Street art goes green

It’s become a frequent motif in contemporary art: using modern materials to draw our attention to nature. One recent example is the Gates Christo installed in Central Park in February 2005 (see picture below). We’ve also grown accustomed to the contrast of modern objects placed in ancient structures. Here too, Christo was a pioneer, with his Pont Neuf installation of 1985 ; Jeff Koons did it more recently in Versailles.
Well this weekend, one street art experiment will try just the reverse: this time, it’s bringing an air of nature to a modern construction. The Champs Elysees are a symbol of modernity par excellence… And for two days, they will be decked in green. A daring twist on a Paris icon. Who even remembers the Champs Elysees’ previous names (they were first called the “Grand Cours”, then the “Tuileries Palace avenue”)? Who can recall the elm trees and long stretches of grass that covered it way back when? Who remembers the serene, pastoral face of that world famous road, back in the early 20th century?
Belle_epoque_CheckYourParis
Nobody does – we don’t, you don’t, maybe not even Gad Weil, the man behind this new project, and his partner Laurence Medioni. Weil says he is a fan of great “secular communions”, and that he wants to use the Champs Elysees to shake up Parisians – and city dwellers everywhere. His aim is to raise awareness on nature and biodiversity, and the threat they are under. The event begins Saturday May 22nd, which is Biodiversity Day all over the world.
The creators’ vision
The most beautiful avenue in the world will go 100% green for three days. If this seems too abstract, too idealistic, here’s a clearer idea of what visitors and passersby will see, between Saturday evening and Tuesday morning:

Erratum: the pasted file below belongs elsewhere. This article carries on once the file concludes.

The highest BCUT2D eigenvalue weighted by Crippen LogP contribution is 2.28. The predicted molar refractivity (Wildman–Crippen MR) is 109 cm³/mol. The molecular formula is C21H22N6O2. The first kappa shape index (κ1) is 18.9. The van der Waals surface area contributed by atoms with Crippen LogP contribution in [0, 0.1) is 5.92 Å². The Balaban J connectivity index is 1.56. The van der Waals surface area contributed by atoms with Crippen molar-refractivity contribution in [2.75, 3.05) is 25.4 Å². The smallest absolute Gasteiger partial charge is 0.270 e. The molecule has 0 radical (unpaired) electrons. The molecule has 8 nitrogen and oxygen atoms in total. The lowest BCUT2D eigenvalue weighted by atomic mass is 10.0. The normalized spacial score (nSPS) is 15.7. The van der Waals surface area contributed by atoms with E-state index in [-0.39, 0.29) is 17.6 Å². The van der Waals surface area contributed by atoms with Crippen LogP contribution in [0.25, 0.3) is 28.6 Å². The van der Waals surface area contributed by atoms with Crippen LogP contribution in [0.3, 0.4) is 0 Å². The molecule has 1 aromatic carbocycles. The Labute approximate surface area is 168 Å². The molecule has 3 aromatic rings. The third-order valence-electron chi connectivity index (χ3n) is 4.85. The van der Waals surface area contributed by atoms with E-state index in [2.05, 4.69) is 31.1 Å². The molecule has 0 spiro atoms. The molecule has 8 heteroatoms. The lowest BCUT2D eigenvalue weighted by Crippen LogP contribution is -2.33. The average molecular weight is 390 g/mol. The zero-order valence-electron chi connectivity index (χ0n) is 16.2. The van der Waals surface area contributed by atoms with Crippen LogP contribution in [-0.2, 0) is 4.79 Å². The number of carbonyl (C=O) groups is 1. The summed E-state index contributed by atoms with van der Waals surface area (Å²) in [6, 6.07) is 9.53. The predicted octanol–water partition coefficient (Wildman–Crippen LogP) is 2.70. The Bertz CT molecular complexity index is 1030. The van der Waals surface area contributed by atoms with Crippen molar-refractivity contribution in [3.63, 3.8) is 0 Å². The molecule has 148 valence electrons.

Nature_Capitale_Champs_Elysees_CheckYourParis
Starting at 8pm Saturday evening, 8.000 plots of 1.2 square meters each will be installed along the Champs Elysees from the Champs Elysees roundabout all the way to Concorde square. Each plot will be made up of 150 species of trees and plants. This totals up to a bewildering diversity – 150.000 young plants, 11.000 tillers and 650 trees, 4 to 7 meters high. There will be Constantinople black-woods, Virginia tulip poplars, Lebanese cedars, African tamarix… For a peek into the species represented, take a look here. Debates (dubbed “agoras”) will also be organized along the avenue and in its landmarks – at the Atala Hotel, the Fouquets brasserie, and the Grand Palais museum among others – on a number of themes, ranging from the universal (“Our food in 2020”) to the downright bohemian (“Sustainable clothing”). You can register online here.
The project has raised controversy due to its cost (4.2 million euros, mostly raised through private sponsorships) and unusual business model (visitors can become “sowers”, i.e. support the event by purchasing the plants, trees, or parcels on show). Organizers expect 1 million visitors, and Gad Weil is hoping to make this a global operation and replicate it in it New York City in 2011.
We’ll bet Parisians will come out in force for this event. This is a city were ecology and thinking green are de rigueur: environmentalist Yann Arthus-Bertrand and his film Home enjoy a loyal following and local prestige, green spaces are a priority in the urbanism projects for “Greater Paris”, and the Velib’s (public bicycles) are a city must. Gad Weil is offering Parisians a chance to learn (or review) their tree names and plant vocabulary. We’ve talked the talk – it’s time to walk the walk 🙂 !
PS: on a practical note, be prepared for some heavy traffic this weekend along the Right Bank and the Rivoli-Concorde axis.
PPS: here’s a look back at Christo’s yellow polyester installation at the Pont Neuf in 1985…
… His Central Park Gates of February 2005, in saffron-colored vinyl.
… And Jeff Koons’ vision of Versailles, in early 2009.

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